Linnet

Carduelis cannabina

About

A common, small finch of heathland, scrub and farmland, the Linnet feeds on seeds and is present all year-round. In winter, they may form large flocks with other seed-eaters, roaming the countryside and feeding on stubbles, saltmarshes and wasteland. Linnets build neat, bowl-shaped nests, often in gorse bushes or in hedgerows. They were once popular cage birds due to their melodious song.

How to identify

Linnet males have brown backs, grey heads and pinky foreheads and chests. Females are paler, streaky and lack the pink patches.

Where to find it

Widespread.

Habitats

When to find it

  • January
  • February
  • March
  • April
  • May
  • June
  • July
  • August
  • September
  • October
  • November
  • December

How can people help

Linnet numbers have decreased significantly over recent decades - a decline mirrored by many of our farmland and garden birds. Changes in agricultural practices, such as the removal of hedgerows and increased use of pesticides, have had detrimental effects, but The Wildlife Trusts are working closely with farmers and landowners to promote wildlife-friendly practices. You can help too, by providing food and water for garden birds. To find out more about gardening for wildlife, visit our Wild About Gardens website: a joint initiative with the RHS, there's plenty of facts and tips to get you started. To buy bird food or feeders, visit the Vine House Farm website - an award-winning wildlife-friendly farm which gives 5% of all its takings to The Wildlife Trusts.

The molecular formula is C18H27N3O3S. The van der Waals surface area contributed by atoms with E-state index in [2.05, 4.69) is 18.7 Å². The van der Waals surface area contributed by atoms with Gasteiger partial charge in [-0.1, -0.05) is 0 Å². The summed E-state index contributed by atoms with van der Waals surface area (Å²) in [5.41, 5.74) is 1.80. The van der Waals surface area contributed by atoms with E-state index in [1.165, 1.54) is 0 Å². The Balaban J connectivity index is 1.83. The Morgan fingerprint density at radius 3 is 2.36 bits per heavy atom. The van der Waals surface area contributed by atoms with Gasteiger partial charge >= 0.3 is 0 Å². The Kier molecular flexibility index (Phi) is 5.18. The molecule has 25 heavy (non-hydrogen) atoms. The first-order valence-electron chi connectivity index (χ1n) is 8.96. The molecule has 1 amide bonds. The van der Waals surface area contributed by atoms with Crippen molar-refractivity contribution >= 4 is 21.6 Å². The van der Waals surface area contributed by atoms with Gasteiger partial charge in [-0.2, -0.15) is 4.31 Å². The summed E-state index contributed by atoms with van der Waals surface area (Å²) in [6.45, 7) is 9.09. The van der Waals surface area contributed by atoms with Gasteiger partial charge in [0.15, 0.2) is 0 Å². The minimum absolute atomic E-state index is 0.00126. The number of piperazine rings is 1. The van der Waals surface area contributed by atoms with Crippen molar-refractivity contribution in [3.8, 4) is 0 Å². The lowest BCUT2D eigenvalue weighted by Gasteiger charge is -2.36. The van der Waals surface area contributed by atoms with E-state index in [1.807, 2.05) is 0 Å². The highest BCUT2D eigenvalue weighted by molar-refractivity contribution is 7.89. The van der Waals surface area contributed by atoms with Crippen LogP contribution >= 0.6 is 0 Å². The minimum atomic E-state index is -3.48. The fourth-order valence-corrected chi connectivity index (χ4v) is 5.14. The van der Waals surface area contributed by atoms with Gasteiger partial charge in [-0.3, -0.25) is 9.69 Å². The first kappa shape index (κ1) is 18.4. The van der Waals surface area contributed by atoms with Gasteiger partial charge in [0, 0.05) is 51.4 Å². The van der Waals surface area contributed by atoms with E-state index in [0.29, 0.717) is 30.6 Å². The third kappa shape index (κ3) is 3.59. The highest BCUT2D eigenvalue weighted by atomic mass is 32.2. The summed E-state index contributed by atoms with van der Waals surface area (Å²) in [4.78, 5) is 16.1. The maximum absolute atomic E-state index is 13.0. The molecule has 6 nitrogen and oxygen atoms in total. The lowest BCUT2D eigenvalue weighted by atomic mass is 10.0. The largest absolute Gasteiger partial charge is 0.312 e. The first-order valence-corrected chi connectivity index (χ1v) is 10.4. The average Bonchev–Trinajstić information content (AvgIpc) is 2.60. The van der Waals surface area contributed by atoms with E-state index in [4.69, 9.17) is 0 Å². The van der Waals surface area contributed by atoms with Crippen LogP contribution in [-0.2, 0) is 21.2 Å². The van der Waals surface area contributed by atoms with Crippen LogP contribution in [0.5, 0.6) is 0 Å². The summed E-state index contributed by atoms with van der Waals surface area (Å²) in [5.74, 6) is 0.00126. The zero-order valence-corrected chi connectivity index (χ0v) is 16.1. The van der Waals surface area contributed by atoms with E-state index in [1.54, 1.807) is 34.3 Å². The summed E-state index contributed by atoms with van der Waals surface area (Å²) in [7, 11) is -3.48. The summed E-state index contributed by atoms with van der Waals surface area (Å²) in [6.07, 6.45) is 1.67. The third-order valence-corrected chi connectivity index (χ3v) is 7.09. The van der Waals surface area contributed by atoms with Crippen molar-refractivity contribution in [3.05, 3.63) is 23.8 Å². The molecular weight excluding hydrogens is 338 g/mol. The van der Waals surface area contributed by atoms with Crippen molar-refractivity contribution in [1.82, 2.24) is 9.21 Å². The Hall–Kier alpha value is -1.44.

Please join your local wildlife trust today

Please join your local wildlife trust today

Please join your local wildlife trust today

Species information

Common name
Linnet
Latin name
Carduelis cannabina
Category
Birds
Finches and Buntings
Statistics
Length: 14cm Wingspan: 24cm Weight: 19g Average Lifespan: 2 years
Conservation status
Protected in the UK under the Wildlife and Countryside Act, 1981. Classified in the UK as a Red List species under the Birds of Conservation Concern review and as a Priority Species in the UK Biodiversity Action Plan.